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The challenges ahead for solar roadways

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Turns out I’m not the only hater in town when it comes to the “solar freakin’ roadways” project. Since I wrote that “we don’t need solar roadways, we need to unleash current solar panels,” back in May the solar roadway’s Indiegogo project raised $2.2 million, over double their goal of $1 million. But Scientific American just published a well researched take down of the hard road ahead that such a technology would face — the article looks into the technical and cost hurdles. Check it out here if you’ve been following this project.

10 Responses to “The challenges ahead for solar roadways”

  1. quiviran

    I didn’t find the ScAm article to be particularly well researched and certainly not convincing. It was sort of scientificy because the used meters instead of feet. It would have been nice if they had bothered to describe the area of the prototype installation instead of the length (solar panels work on area, don’tcha know). For example. 3.6 KW out of an array 11 meters (36 feet) long and a mile wide is not so hot. You could tease out of the information it was probably about 4 metres (that’s extra scientificy with the extra “e”)(12 feet or so).

    Snarkiness aside, Im not sure every flat surface in the country is the right path. What I saw in the project was a tightly integrated, modular solar array configuration that could springboard in some very interesting directions. As far as the “What do you do at night?” question, its the same as any solar installation. The grid or batteries. If you’re going to replace the grid, you’ll definitely need batteries. This is infrastructure at its heart. The invisible hand of the market never produces infrastructure.

    It’s easy to be negative. I think this falls into the class “it doesn’t matter if you think you can or you think you can’t. You’re probably right.”

  2. Craig Plunkett

    I think that the concept of Solar Roadways should be embraced as the Apollo project was. The vision of Solar Roadways, with their redesigned concept for communications, electrical, water and sewer ducts, is fantastic.

    In some places, the complete vision will work, but in others, fewer components of that vision will. Take the best of the concepts, and built it into future versions of infrastructure.

  3. EnergySage

    Solar roadways are an exciting idea.There are so many new innovations that are being developed that it can be hard to know when to make an investment. Why go solar now when so many new cool pieces of tech are right around the corner? The reality is that rooftop solar PV is here now and it’s affordable. And the sooner you make the solar switch, the sooner you’ll hedge against rising electricity costs and the more you’ll save. Learn more about deciding when you should go solar –

  4. Rick Ritter

    I read the SA article and found it to be a brief discussion of issues that may need to be addressed by Solar Roadways. I did not see it as “take down” of the effort. With the funding raised via Indiegogo and the interest of many others lining up to pursue test projects many, if not all, of those issues will likely be addressed. The project has come a long way and certainly has a lot of work to do to reach their vision. I can think of many things that were harshly critiqued by all kinds of naysayers that are pretty commonplace today. Katie, how would you do your job today if the people who created the computer/laptop/tablet and the internet had listened to their critics? Maybe their vision of all roadways being solar seems outrageous and too expensive today but so do day trips to the moon and living on Mars. Why not dream big??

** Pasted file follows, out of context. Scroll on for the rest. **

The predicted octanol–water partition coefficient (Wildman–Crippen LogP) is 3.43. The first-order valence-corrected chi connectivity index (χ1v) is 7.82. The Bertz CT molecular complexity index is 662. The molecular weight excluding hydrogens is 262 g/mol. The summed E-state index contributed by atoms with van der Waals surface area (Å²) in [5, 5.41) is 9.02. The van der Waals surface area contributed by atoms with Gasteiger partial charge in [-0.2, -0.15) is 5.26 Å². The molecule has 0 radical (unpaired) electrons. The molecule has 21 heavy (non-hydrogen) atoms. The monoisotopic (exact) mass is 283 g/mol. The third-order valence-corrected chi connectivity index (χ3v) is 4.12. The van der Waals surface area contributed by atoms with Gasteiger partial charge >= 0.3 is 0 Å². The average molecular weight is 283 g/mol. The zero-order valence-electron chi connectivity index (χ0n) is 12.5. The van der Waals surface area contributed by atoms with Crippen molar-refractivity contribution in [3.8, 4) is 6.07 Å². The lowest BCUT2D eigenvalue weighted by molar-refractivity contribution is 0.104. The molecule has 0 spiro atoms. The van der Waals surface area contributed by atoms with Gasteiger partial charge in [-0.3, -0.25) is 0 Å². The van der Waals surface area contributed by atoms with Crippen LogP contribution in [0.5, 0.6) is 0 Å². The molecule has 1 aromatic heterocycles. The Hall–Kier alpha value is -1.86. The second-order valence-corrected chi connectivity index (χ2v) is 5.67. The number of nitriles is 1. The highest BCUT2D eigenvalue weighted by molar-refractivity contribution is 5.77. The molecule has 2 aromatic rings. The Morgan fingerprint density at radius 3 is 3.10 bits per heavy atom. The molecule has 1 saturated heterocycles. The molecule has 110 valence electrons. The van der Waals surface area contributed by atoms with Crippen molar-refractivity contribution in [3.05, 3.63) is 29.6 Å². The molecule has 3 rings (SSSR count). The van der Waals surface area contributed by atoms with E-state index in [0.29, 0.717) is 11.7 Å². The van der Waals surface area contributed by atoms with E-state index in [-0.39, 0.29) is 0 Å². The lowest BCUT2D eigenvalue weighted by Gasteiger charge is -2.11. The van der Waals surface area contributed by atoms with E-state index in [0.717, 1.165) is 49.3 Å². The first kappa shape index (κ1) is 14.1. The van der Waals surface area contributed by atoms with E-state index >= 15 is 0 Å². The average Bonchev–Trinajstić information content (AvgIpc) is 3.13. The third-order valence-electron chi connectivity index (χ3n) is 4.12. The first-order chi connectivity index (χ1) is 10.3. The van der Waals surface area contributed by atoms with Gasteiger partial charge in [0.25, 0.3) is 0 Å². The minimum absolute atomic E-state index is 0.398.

• Why then do you describe yourself as “not the only hater in town”? Are you hoping they’ll prove you wrong on the engineering, or on your emotions about the engineering?

    • pauliew


      Criticism is vital and should be nothing to be afraid of. The solar roadway is a fantastical idea that is fraught with many many problems in terms of its effectiveness. There are millions of inventors out there who all believe their concepts can change the world. There needs to be a mechinism of critique in place to sort the good ideas, misguided ideas and con men. Allowing critique and scrutiny is part of the scientific process and it should be respected.

      If Solar roadways is beneficial and cost effective it should flourish. But their are a lot of genuine and very obvious problems that the developers need to answer.

      For example, one of the plans is to cover car parks with the panels. Car parks are full of cars in the day when the sun shines and empty at night when the sun doesn’t shine. This is a major flaw.

      And whilst the glass may be super tough the surface below may not be. Have you seen sidewalks covered with paving slabs? After a while they always become warped. This cannot be allowed to happen on roads for obvious safety reasons. There may be ways to keep the roads flat but at what cost?

      All of these things need to be answered. It is up to the developers to prove the criticizers wrong not for criticizers to be told to shut up.

  5. Pouneh

    I’m with you Katie. It’s a cool futuristic idea you’d see in a sic-fi movie, but the reality is the obstacles are far too big at the moment (cost being the biggest). I’m glad people are looking into solutions, but maybe we should start with incremental changes that are possible/effective right now.

  6. Try and get something going without all the infrastructure involved. We couldn’t buy solar panels from Home Depot unless we went with the government plan costing many thousands of dollars and tying us into the grid.